Facebook opens pop-ups at Macy’s, bringing the shoppability of Instagram offline.

What happened

  • Facebook will debut pop-ups at nine Macy’s department stores for the holiday season. In operation until February 2019, the pop-ups will feature more than 100 of users’ favorite brands—small businesses that sell via the social media site and on Instagram, which Facebook owns. The pop-ups will be located in Atlanta, Fort Lauderdale, Las Vegas, LA, New York City, Pittsburgh, San Antonio, San Francisco and Seattle.

  • The brands will be hosted by The Market @ Macy’s, a retail concept that launched earlier this year to cycle in new brand collections based on an individual theme, much like Story, which the department store acquired in May 2018. Facebook will feature ads for The Market @ Macy’s and its pop-ups on both Facebook and Instagram.

Why it matters

  • Though it operates a massive advertising business, Facebook has had trouble establishing commercial opportunities on its platform. In 2011, Facebook attempted an ecommerce platform, Facebook Stores, but it didn’t catch on and was shut down the next year. Facebook Gifts was discontinued in August 2013 after just one year of existence in the U.S.—users found it too aggressive to receive notifications recommending that they purchase a present for a friend on their birthday. It then attempted a gift card business, which the company terminated in 2014. Instagram, on the other hand, which Facebook acquired in 2012, has become a hotspot for ecommerce where boutique and vintage vendors can attract a significant following and sell items, often over direct message—Instagram is now developing an ecommerce app of its own. Meanwhile, Pinterest has recently launched a feature called Shoppable Pins that allows users to purchase items they see on the social platform.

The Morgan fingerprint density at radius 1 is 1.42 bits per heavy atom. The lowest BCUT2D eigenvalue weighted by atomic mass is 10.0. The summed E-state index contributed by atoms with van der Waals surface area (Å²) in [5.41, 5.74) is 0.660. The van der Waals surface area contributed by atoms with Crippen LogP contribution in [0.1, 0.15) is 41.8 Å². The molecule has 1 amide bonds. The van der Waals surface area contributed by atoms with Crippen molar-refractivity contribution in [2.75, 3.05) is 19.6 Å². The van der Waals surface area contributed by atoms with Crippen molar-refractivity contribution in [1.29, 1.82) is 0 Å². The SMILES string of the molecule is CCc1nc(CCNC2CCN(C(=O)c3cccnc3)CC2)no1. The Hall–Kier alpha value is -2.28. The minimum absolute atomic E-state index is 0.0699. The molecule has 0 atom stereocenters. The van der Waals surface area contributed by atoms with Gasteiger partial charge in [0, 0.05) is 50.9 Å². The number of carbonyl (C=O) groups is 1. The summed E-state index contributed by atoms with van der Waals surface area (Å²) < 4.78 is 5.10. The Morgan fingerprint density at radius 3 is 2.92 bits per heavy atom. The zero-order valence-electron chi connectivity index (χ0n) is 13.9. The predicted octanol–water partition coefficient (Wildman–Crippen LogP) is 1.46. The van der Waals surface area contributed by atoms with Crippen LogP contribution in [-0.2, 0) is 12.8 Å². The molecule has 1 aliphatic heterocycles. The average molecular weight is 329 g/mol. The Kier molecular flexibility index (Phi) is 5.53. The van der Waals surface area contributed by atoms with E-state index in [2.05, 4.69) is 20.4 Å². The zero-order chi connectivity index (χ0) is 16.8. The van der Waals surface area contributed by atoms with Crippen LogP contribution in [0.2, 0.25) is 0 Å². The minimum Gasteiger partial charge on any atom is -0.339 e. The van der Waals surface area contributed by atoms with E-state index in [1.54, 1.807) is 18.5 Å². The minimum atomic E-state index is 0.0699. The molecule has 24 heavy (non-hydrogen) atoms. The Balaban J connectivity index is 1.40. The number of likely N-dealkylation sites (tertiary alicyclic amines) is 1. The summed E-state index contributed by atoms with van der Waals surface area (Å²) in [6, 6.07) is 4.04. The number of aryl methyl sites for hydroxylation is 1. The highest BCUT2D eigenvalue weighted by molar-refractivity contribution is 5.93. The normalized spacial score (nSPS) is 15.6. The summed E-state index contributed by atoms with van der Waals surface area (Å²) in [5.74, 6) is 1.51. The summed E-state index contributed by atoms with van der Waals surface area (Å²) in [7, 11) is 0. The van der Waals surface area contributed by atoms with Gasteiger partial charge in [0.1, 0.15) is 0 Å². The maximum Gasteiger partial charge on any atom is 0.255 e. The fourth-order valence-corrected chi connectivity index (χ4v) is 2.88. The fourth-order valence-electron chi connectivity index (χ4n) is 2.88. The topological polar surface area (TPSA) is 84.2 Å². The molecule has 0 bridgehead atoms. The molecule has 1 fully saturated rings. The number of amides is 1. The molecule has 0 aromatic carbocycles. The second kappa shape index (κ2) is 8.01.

• Without ecommerce success, the main question with Facebook’s pop-ups is how prepared the company is to take on a physical store. Still, broaching offline retail through Macy’s is a way for the company to enter the channel without devoting too much time or money to the prospect. At The Market @ Macy’s, brands pay an upfront fee to the department store for the real estate and keep all of the revenue—they can also commit to as little as one month of rent. Additionally, Macy’s employees provide all the staffing, letting digital-only brands enter brick-and-mortar without having to deal with hiring and training. These flexible terms are a good match for Facebook as it tests out this new concept.


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